At the close of the primary season today, do you think the run for the Democratic presidential nomination will finally be over? It’s not unlike situations in families where a certain result is expected and, due to complicating circumstances, the outcome changes. There are subsequent feelings of surprise and disappointment – or, on the other hand, excitement and hope.

Life and politics are unpredictable. You have to admire Hillary Clinton’s optimism, her fortitude and tenacity. And you can’t accuse her of not playing out her hand. But, at this juncture, it depends on the math not the psychology. It is expected that the magic number of 2118 super delegates will soon be guaranteed and Obama will have the nomination.

The buzz is that it’s time to unify the party and prepare for the general election. Just like a family in crisis, there are issues that must be addressed – how to let go with grace, treat each other with respect, understand individual needs, assess strengths and resources, determine mutual goals and work together while moving toward achieving them.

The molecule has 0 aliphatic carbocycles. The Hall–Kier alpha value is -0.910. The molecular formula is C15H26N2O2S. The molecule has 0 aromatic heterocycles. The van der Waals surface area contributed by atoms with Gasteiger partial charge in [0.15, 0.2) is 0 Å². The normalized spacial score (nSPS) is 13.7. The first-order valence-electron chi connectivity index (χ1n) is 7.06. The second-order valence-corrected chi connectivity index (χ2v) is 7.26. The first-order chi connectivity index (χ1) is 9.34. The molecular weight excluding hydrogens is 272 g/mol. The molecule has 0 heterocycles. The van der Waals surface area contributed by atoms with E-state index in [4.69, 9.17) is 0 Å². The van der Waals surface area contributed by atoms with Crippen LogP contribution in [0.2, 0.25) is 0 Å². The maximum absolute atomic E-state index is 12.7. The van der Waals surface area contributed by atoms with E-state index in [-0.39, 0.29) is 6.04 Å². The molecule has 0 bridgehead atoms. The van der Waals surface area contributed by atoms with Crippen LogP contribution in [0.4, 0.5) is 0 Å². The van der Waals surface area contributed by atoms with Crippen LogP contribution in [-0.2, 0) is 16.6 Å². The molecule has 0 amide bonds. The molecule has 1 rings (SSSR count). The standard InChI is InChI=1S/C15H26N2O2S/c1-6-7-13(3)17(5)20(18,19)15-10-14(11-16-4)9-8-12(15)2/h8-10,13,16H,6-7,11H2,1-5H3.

Senator Clinton has given her heart and soul to this process and wants to be sure that the dream stays alive. Obama’s mantra has been embrace change, even if it’s coming from an imperfect messenger. Despite the strange political dynamic, he has declared that they will be working together in November. Obama plans to meet with Clinton when the dust settles, at a time and place of her choosing. Now that sounds like a good start.

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